All of the guidelines listed above for dog food apply to treats as well! Treats should contain high-quality meats, grains, and vegetables. Store-bought treats are often highly processed and contain things like artificial colors, preservatives, and added sugar. When purchasing treats, make sure they are made from ingredients that you can recognize and pronounce. If you’re worried about finding suitable treats, you can always make your own from a few simple ingredients. If you’re not the baking type and prefer the convenience of a readily available treat, fruits and vegetables make a great alternative to conventional dog treats.
Fruits and vegetables
Here’s something many people don’t know: dogs can have (and love!) fruits and vegetables in moderation! Fruits and veggies for your pup have all kinds of benefits, from helping them maintain a beautiful, pearly white smile to providing antioxidants needed to keep them feeling their best. Offer different produce to provide a full range of nutrients and have fun discovering which ones are your pet’s favorite. Veggies should be offered sparingly as snacks once a day and fruits should be limited to a few times a week due to higher sugar content.
Make sure that fruits have harmful seeds and pits removed as well as any choking hazards like hard stems. Cut down large pieces into easy-to-chew sizes and monitor every time they’re offered in case you need to intervene.
Here are a few of the fruits and veggies that are totally okay to feed your canine companion:
- Apple slices (seeds removed)
- Banana slices
- Melon slices (seeds removed)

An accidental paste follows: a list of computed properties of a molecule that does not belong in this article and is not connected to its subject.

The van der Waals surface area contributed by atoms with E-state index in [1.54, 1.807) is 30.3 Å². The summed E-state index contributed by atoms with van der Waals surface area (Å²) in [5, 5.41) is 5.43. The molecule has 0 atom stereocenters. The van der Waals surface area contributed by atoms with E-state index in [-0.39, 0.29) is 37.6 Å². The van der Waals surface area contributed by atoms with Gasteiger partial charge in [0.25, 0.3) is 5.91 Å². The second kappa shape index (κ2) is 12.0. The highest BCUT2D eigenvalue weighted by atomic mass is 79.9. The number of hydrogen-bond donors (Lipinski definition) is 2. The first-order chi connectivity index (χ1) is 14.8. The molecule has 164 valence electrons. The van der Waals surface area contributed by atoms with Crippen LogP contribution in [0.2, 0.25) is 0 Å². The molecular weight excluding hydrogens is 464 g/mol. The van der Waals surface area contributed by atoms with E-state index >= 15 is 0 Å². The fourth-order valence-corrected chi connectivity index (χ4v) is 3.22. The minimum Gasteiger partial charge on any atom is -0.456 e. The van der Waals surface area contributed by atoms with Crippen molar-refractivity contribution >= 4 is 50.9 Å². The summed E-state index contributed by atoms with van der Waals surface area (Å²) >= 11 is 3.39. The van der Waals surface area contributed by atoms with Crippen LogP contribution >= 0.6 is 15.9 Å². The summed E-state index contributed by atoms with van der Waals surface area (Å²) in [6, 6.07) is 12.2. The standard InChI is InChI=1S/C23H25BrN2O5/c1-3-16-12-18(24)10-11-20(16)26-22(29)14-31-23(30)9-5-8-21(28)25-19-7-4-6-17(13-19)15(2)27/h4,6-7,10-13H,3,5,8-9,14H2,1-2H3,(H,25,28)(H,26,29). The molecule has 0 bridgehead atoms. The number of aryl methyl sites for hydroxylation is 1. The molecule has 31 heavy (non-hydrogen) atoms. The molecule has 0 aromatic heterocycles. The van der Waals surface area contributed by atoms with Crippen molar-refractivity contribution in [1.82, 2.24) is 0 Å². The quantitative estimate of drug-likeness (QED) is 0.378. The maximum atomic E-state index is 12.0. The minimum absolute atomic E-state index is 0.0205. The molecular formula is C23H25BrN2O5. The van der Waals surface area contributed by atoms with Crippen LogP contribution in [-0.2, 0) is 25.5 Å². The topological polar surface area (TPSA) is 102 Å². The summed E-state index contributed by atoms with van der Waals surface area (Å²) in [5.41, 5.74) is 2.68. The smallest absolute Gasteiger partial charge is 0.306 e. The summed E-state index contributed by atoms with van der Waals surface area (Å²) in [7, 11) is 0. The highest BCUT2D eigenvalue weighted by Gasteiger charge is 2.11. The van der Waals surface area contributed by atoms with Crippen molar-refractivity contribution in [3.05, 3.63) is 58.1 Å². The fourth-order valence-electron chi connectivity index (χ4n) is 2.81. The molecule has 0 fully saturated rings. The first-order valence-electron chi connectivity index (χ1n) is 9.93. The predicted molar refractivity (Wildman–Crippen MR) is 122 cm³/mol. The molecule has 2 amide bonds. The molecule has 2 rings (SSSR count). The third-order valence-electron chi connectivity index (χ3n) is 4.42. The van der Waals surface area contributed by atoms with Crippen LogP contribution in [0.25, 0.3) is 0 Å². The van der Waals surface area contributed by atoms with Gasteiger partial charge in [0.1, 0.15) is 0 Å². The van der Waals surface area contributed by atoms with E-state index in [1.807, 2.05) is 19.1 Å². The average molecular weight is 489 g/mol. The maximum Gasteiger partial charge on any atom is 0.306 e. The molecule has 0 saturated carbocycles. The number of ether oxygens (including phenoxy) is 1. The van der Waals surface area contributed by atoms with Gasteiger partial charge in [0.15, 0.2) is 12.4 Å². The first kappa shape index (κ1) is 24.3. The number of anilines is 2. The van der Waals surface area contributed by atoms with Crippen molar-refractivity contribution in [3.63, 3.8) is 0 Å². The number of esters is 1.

- Pear slices
- Pineapple pieces (rind removed)
- Peach slices (pit removed)
- Green beans
- Sweet potato
- And more!
Toxic Foods for Dogs
Not all fruits and veggies are created equal. Though there are many produce items they can have, there are many that are absolutely off-limits for your house hound. The following can cause severe reactions or injuries in your canine, ranging in severity from moderate digestive issues to death. Keep a list handy and if you should ever question if something is safe for your dog, the rule of thumb is to assume it’s toxic or otherwise dangerous. Better to disappoint them temporarily than to lose them permanently.
Never let your dog ingest:
- Alliums (onions, garlic, leeks, shallots, chives, etc)
- Artificial sweeteners (especially xylitol)
- Cooked bones
- Macadamia nuts
Should your dog ever consume anything on this list, contact your veterinarian immediately for medical advice and continue to monitor your dog for signs of distress. This list is not exhaustive and there may be other things in your environment that could pose a threat to your dog’s health (not to mention potential undiscovered allergies) so always proceed with caution when introducing something new.
There are quite a few houseplants, as well as plants or weeds in your yard, that may also be toxic to dogs. While animals generally avoid toxic items, it’s best to keep them out of your pet’s reach in case they decide to be adventurous.
I still remember (with horror) the time that my dog Rocky grabbed a closed container of Gorilla Glue off the middle of the kitchen counter and ate it. It’s extremely toxic, and even if they don’t swallow it, it’s impossible to get off fur.
My brother’s tiny pocket-size dog ate an entire bulb of garlic and lived to tell the tail (pun intended), but it’s best to seek vet intervention immediately regardless of what your dog’s size or how much toxic food they ate.
There are dogs who eat a tiny piece of chocolate and die, while others ingest massive amounts of a toxic food and are absolutely fine. But if you wait too long to seek medical help, it may be too late. If you suspect your dog ate something toxic, contact your vet or call the ASPCA Animal Poison Control Center at (888) 426-4435.
Looking for more tips on taking care of your canine pal? Check out DIY Dog Projects on DIYDanielle.com!